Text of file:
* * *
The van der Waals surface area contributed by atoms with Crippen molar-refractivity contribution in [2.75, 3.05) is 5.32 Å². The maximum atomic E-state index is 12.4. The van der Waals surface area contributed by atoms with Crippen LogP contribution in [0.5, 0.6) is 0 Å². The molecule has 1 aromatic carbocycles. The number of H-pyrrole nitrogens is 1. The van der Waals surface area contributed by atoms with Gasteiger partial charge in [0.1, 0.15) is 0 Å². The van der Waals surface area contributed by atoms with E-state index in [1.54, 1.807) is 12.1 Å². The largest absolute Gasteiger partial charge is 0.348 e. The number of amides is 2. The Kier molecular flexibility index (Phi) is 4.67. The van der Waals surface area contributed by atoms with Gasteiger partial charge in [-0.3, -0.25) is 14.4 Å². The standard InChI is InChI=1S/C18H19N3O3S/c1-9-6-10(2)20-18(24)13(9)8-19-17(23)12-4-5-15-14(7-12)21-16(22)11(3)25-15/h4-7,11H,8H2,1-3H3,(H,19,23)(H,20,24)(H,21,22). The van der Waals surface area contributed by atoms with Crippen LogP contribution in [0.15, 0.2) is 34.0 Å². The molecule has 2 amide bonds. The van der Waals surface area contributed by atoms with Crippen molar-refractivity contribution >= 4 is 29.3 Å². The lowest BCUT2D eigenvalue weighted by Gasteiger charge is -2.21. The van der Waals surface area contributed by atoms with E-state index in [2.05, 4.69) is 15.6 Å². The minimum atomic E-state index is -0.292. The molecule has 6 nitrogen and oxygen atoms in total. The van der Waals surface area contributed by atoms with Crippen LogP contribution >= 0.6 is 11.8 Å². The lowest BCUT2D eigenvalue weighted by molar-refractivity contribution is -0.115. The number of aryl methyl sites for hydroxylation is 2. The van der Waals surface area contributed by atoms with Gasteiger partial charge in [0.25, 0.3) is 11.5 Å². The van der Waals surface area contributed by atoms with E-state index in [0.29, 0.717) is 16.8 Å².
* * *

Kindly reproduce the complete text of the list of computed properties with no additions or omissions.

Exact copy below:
The van der Waals surface area contributed by atoms with Crippen molar-refractivity contribution in [2.75, 3.05) is 5.32 Å². The maximum atomic E-state index is 12.4. The van der Waals surface area contributed by atoms with Crippen LogP contribution in [0.5, 0.6) is 0 Å². The molecule has 1 aromatic carbocycles. The number of H-pyrrole nitrogens is 1. The van der Waals surface area contributed by atoms with Gasteiger partial charge in [0.1, 0.15) is 0 Å². The van der Waals surface area contributed by atoms with E-state index in [1.54, 1.807) is 12.1 Å². The largest absolute Gasteiger partial charge is 0.348 e. The number of amides is 2. The Kier molecular flexibility index (Phi) is 4.67. The van der Waals surface area contributed by atoms with Gasteiger partial charge in [-0.3, -0.25) is 14.4 Å². The standard InChI is InChI=1S/C18H19N3O3S/c1-9-6-10(2)20-18(24)13(9)8-19-17(23)12-4-5-15-14(7-12)21-16(22)11(3)25-15/h4-7,11H,8H2,1-3H3,(H,19,23)(H,20,24)(H,21,22). The van der Waals surface area contributed by atoms with Crippen LogP contribution in [0.15, 0.2) is 34.0 Å². The molecule has 2 amide bonds. The van der Waals surface area contributed by atoms with Crippen molar-refractivity contribution >= 4 is 29.3 Å². The lowest BCUT2D eigenvalue weighted by Gasteiger charge is -2.21. The van der Waals surface area contributed by atoms with E-state index in [2.05, 4.69) is 15.6 Å². The minimum atomic E-state index is -0.292. The molecule has 6 nitrogen and oxygen atoms in total. The van der Waals surface area contributed by atoms with Crippen LogP contribution >= 0.6 is 11.8 Å². The lowest BCUT2D eigenvalue weighted by molar-refractivity contribution is -0.115. The number of aryl methyl sites for hydroxylation is 2. The van der Waals surface area contributed by atoms with Gasteiger partial charge in [0.25, 0.3) is 11.5 Å². The van der Waals surface area contributed by atoms with E-state index in [0.29, 0.717) is 16.8 Å².